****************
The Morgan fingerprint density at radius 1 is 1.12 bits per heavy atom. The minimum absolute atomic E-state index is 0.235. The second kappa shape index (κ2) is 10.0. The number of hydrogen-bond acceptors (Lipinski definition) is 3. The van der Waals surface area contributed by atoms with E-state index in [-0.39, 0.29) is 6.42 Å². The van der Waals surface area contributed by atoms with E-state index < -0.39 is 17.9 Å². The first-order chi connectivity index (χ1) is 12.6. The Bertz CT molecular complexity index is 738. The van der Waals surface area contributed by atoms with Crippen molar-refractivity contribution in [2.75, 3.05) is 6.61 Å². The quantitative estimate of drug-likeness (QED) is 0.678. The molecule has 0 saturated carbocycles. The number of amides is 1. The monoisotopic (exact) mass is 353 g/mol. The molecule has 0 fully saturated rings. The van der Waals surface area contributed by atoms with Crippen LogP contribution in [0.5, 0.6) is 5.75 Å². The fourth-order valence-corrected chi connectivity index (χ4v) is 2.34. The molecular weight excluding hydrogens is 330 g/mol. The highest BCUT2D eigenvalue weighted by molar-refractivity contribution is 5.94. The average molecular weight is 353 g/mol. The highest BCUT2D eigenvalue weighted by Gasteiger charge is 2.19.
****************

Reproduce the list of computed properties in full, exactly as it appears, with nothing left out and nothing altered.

The Morgan fingerprint density at radius 1 is 1.12 bits per heavy atom. The minimum absolute atomic E-state index is 0.235. The second kappa shape index (κ2) is 10.0. The number of hydrogen-bond acceptors (Lipinski definition) is 3. The van der Waals surface area contributed by atoms with E-state index in [-0.39, 0.29) is 6.42 Å². The van der Waals surface area contributed by atoms with E-state index < -0.39 is 17.9 Å². The first-order chi connectivity index (χ1) is 12.6. The Bertz CT molecular complexity index is 738. The van der Waals surface area contributed by atoms with Crippen molar-refractivity contribution in [2.75, 3.05) is 6.61 Å². The quantitative estimate of drug-likeness (QED) is 0.678. The molecule has 0 saturated carbocycles. The number of amides is 1. The monoisotopic (exact) mass is 353 g/mol. The molecule has 0 fully saturated rings. The van der Waals surface area contributed by atoms with Crippen LogP contribution in [0.5, 0.6) is 5.75 Å². The fourth-order valence-corrected chi connectivity index (χ4v) is 2.34. The molecular weight excluding hydrogens is 330 g/mol. The highest BCUT2D eigenvalue weighted by molar-refractivity contribution is 5.94. The average molecular weight is 353 g/mol. The highest BCUT2D eigenvalue weighted by Gasteiger charge is 2.19.